Tirzepatide Bests Semaglutide for Real-World Weight Loss

— Injectables were compared at doses approved for type 2 diabetes

A photo of a box of Mounjaro injection pens.

In formulations indicated for type 2 diabetes, tirzepatide (Mounjaro) yielded more weight loss than semaglutide (Ozempic) in people with overweight or obesity, according to real-world data.

In the first 3 months on treatment, patients receiving tirzepatide lost 2.5% (95% CI -2.5% to -2.2%) more body weight than those on semaglutide, reported Nicholas Stucky, MD, PhD, of the health data collective Truveta in Bellevue, Washington, and colleagues.

Patients receiving tirzepatide continued to shed more weight than those on semaglutide up to a year, the group detailed in :

  • 6-month difference: -4.3% (95% CI -4.7% to -4.0%)
  • 12-month difference: -6.9% (95% CI -7.9% to -5.8%)

"There has been evidence that these medications are effective for weight loss, but it hadn't been clear just how effective they are, particularly in relation to each other," co-author Tricia Rodriguez, PhD, MPH, also of Truveta, told app. "While clinical trials don't always generalize to the real-world, our findings were broadly consistent with placebo-controlled clinical trials, finding that the majority of patients on both medications experience clinically meaningful weight loss within a year on treatment."

She explained that as head-to-head trials for patients with overweight or obesity are still months away at best, little real-world data exist to compare the effectiveness of the two most popular GLP-1 receptor agonist containing medications, which prompted her group to undertake this study.

"This study can help to inform patient care and outcomes today, not months from now," she said.

Tirzepatide-treated patients were also 76% more likely to achieve at least a 5% weight loss -- the threshold for clinical significance -- than those on semaglutide (HR 1.76, 95% CI 1.68-1.84). They were also over two-fold and three-fold more likely to achieve at least a 10% and 15% total weight loss, respectively (HR 2.54, 95% CI 2.37-2.73, and HR 3.24, 95% CI 2.91-3.61).

Over the course of a year on treatment, average body weight loss was as follows:

  • 3 months: 5.9% for tirzepatide vs 3.6% for semaglutide
  • 6 months: 10.1% for tirzepatide vs 5.8% for semaglutide
  • 12 months: 15.3% for tirzepatide vs 8.3% for semaglutide

Rates of moderate-to-severe gastrointestinal adverse events (the most commonly reported side events with GLP-1 receptor agonists) were similar between the two injectables. Discontinuation rates were high in both groups -- 55.9% of patients on tirzepatide and 52.5% of patients on semaglutide -- within 12 months.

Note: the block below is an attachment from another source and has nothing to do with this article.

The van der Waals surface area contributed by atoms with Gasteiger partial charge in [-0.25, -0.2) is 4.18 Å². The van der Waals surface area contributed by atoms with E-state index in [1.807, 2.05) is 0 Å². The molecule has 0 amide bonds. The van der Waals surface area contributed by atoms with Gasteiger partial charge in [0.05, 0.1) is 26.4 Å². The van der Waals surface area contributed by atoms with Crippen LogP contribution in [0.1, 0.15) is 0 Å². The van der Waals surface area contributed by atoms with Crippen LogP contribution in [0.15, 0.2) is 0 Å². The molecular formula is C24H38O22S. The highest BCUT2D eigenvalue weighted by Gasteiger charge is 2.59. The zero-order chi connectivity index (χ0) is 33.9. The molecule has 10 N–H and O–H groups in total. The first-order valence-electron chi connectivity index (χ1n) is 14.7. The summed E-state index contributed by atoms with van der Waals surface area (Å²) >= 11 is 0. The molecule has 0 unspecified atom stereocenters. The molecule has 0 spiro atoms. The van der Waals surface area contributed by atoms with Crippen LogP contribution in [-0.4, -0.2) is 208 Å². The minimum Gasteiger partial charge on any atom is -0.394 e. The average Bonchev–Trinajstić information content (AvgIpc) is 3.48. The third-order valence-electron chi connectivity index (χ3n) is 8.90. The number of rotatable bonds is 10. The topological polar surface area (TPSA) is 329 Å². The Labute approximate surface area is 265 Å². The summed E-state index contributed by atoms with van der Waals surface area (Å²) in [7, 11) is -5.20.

The study cohort included 18,386 patients after propensity score matching from a subset of Truveta data using a de-identified electronic health record from a collective of U.S. health care systems. All patients had either overweight (BMI ≥27) or obesity (BMI ≥30) in the year before their index date.

They were new initiators on tirzepatide or semaglutide labeled for type 2 diabetes from May 1, 2022 (the month of tirzepatide approval), through September 30, 2023. For the type 2 diabetes indication, the standard full dose is 0.5 mg for semaglutide and 5.0 mg for tirzepatide.

At the time of the analysis, tirzepatide wasn't yet approved for a chronic weight management indication, which it received in November 2023. A higher dosage of semaglutide (2.4 mg) was approved for weight management in June 2021 under the name Wegovy, but prescriptions for that weren't included in the analysis.

About 52% of both groups had type 2 diabetes defined by a diagnosis, a prescription for insulin or a DPP-4 inhibitor, or an HbA1c level of 7.5% or greater in the 2 years before their index date. The average patient age was 52. Of the patients, 70.5% were female, 77.1% were white, and 43.3% lived in Texas.

Among the half of patients who had type 2 diabetes at baseline, they experienced less weight loss than those without diabetes. This finding was consistent with clinical trials.

"Although differential impacts on weight are possible, patients with and without type 2 diabetes may have differing motivation levels for weight loss and may engage in other weight loss activities differentially," the researchers pointed out.

Because the analysis used electronic health record data, adverse events may have been underreported and patients in both groups may have received higher or lower doses than standard type 2 diabetes doses.

  • author['full_name']

    Kristen Monaco is a senior staff writer, focusing on endocrinology, psychiatry, and nephrology news. Based out of the New York City office, she’s worked at the company since 2015.


Stucky reported no disclosures. One co-author reported consulting fees from Premier.

Primary Source

JAMA Internal Medicine

Rodriguez PJ, et al "Semaglutide vs tirzepatide for weight loss in adults with overweight or obesity" JAMA Intern Med 2024; DOI: 10.1001/jamainternmed.2024.2525.